Rural America is mad. We’re hearing from people in places like West Virginia, Ohio, and Pennsylvania who are fed up with the government, the economy, the “establishment,” and taking out their anger at Trump rallies.
While the coverage is new, the anger is not. Donald Trump is today’s release valve, the latest in a line that has included the anti-government and militia movements, drug epidemics, and the Tea Party. This year’s support for Trump, of course, goes far beyond rural voters. A recent New York Times analysis finds support for Trump is strongest in places where “white identity mixes with long-simmering economic dysfunctions,” cutting across other traditional political lines.
But what has too long been overlooked is how much of that economic dysfunction—and the anger it has caused—goes back to the dissolution of the family farm.
Yes, the farm. Rural America produces food as well as anger. From the 1940s to the 1970s, the farmers who produced that food, even on small parcels of land, could make a reasonably good living, with prices reflecting their costs of production. It was hard work, but they could support their families, and the money they spent at feed stores and coffee shops built thriving local communities. That ended in the 1980s, when hundreds of thousands of farms went out of business and rural communities withered across the country—while the federal government did nothing.
Much of rural America has struggled to recover from the 2008 recession—but how could it, when it never recovered from the 1980s farm crisis? The 1980s was when rural America came apart at the seams, but plans were developed decades earlier to move farmers off the land, in the name of economic efficiency. U.S. farm policy has been slowly crippling the heartland for more than half a century—so it’s no wonder the people who still live there are mad.
Starting in the mid-1950s, a number of free market-oriented business groups proposed policies to address what they saw as the inefficiencies of farming in an age of increasing technological advances. One of these groups, the Committee for Economic Development (CED), described the chief “farm problem” as a “persistent excess of resources, particularly labor”—that is, too many farmers. The CED plan detailed how to move those “resources” off the land and into cities, where their labor was more needed.
Its goal was to eliminate a third of farm families, replacing a network of millions of self-sustaining medium-sized family farms with fewer, much larger farms producing the same amount of food—most of it commodity grains bound for animal feed and processed food—more “efficiently.” But efficiency didn’t account for the massive upheaval the new system wrought on the structure, community, and economics of rural life.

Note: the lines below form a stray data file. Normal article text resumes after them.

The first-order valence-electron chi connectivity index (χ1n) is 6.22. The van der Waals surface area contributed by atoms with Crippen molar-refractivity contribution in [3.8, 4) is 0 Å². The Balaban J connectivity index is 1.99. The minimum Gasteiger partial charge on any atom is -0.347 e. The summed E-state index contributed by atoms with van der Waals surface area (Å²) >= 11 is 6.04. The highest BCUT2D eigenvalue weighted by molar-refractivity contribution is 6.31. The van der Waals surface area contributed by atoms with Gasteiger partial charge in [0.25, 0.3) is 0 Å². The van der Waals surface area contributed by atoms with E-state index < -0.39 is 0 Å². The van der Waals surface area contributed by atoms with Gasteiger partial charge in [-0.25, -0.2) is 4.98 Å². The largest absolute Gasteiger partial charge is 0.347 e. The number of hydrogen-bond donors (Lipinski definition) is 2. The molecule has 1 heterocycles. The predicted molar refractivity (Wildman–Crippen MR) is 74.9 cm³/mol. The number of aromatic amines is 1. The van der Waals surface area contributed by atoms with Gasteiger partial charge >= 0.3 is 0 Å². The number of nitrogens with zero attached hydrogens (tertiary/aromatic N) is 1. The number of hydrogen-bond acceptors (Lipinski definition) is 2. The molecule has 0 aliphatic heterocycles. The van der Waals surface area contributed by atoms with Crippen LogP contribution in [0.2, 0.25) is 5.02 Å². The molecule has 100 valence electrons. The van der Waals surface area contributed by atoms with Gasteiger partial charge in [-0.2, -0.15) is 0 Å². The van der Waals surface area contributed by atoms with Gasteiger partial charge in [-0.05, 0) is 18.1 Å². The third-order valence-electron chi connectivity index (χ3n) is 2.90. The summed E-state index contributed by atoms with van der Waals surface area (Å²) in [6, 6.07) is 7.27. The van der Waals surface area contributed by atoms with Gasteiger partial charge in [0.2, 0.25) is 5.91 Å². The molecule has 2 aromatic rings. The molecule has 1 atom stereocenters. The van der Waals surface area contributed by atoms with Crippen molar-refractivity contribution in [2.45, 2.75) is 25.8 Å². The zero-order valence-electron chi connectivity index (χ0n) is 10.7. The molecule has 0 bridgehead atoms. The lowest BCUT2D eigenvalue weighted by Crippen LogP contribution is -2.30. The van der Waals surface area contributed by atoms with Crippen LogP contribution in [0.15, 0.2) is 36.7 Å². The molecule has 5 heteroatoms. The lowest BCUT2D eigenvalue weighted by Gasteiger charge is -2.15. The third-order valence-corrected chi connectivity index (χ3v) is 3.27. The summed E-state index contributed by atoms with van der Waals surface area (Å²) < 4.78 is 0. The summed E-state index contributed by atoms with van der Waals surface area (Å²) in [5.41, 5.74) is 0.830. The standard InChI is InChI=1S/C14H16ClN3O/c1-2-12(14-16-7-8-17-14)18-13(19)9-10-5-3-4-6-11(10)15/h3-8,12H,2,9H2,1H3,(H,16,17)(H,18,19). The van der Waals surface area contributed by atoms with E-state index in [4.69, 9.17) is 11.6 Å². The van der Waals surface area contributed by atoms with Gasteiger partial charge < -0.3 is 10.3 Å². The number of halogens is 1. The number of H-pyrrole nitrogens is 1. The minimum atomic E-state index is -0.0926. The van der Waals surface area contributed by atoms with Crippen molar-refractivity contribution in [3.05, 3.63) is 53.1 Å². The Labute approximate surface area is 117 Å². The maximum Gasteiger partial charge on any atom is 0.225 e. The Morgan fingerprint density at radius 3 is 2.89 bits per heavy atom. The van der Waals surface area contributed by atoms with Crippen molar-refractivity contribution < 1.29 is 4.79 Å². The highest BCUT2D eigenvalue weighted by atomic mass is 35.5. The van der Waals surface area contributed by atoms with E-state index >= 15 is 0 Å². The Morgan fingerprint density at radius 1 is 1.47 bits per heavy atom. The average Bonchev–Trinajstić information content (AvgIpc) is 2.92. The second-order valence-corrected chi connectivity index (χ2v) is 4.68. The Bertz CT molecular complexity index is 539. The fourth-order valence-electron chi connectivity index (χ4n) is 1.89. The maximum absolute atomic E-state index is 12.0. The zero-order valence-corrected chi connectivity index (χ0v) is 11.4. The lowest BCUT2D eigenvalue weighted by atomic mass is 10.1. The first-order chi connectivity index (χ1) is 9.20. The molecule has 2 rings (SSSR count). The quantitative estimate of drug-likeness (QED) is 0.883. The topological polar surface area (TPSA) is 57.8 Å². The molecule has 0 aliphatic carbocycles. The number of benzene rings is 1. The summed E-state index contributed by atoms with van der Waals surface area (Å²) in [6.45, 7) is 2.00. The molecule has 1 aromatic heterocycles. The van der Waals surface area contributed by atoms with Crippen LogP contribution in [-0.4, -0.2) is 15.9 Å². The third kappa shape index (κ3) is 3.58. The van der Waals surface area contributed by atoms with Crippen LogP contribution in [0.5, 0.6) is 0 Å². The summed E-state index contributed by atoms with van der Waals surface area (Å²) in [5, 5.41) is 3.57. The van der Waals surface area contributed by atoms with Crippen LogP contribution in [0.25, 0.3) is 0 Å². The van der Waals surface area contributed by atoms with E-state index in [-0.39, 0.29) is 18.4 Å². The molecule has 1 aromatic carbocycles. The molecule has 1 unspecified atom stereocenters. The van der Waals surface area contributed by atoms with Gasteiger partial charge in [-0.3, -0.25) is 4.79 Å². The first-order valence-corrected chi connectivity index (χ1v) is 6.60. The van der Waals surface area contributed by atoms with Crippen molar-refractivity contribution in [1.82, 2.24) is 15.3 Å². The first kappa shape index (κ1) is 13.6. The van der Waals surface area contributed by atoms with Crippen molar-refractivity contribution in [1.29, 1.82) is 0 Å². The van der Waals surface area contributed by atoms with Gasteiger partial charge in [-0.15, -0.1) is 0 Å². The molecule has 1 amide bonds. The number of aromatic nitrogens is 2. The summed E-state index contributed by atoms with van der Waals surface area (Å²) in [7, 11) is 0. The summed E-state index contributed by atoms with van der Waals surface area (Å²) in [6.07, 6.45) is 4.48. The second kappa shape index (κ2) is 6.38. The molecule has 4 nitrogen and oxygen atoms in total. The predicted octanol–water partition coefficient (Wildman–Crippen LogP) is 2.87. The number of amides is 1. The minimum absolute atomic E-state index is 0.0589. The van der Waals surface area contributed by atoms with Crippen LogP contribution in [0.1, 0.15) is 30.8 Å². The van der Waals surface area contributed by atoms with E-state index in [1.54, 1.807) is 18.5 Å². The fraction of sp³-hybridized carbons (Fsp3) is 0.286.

Agriculture policy since then has followed these recommendations, slowly dismantling support programs that had made midsize family farms viable, including effective supply management through price floors, a crop reserve, and conservation incentives. Instead, Richard Nixon’s Secretary of Agriculture Earl Butz famously directed farmers to plant “fencerow to fencerow,” flooding the market with grain and driving down prices. If farmers couldn’t survive the price drops, Butz encouraged them to “get big or get out.” And so they did: the number of farms dropped from nearly 4.8 million in 1954 to 2.1 million by 1990.
The policies enacted in the 1950s and ’60s came to a head in the ’80s, when the weakened farm support system combined with inflation, a bad export market, and collapsed land and commodity prices in what became known as “the farm crisis.”
Over a quarter of a million farms were lost in the 1980s, the land was sold to larger operations, families were forced to move, and lifelong farmers were pushed into new jobs (or lack thereof). At least a million people were displaced from their homes and livelihoods in just 10 years—in many cases from land their families had farmed for generations. As the farmers left, so did the Main Streets and manufacturing businesses that had relied on them. Whole towns died off in the course of a decade.
Throughout the crisis, rural America felt abandoned. Communities were going through catastrophic loss and the rest of the country didn’t seem to care. Many foreclosures were purposefully accelerated by the government lending agency that held their loans, and some were done illegally and without normal due process procedures—at the behest of U.S. Department of Agriculture (USDA) officials.
President Reagan made deep cuts in price supports and rural development programs, and joked that he had found a solution to the farm crisis; he would “keep the grain and export the farmers.” Newspapers from the Omaha World Herald to the New York Times ran editorials praising consolidation or blaming farmers for their own plight.
The foreclosures slowed in the late ’80s, but it turns out there are consequences to removing an entire way of life. In his 1997 book, Harvest of Rage, journalist Joel Dyer draws a line from the planned devastation of the farm crisis to the rise of the 1990s antigovernment movement, including the 1995 bombing of an Oklahoma City federal building that killed 168 people.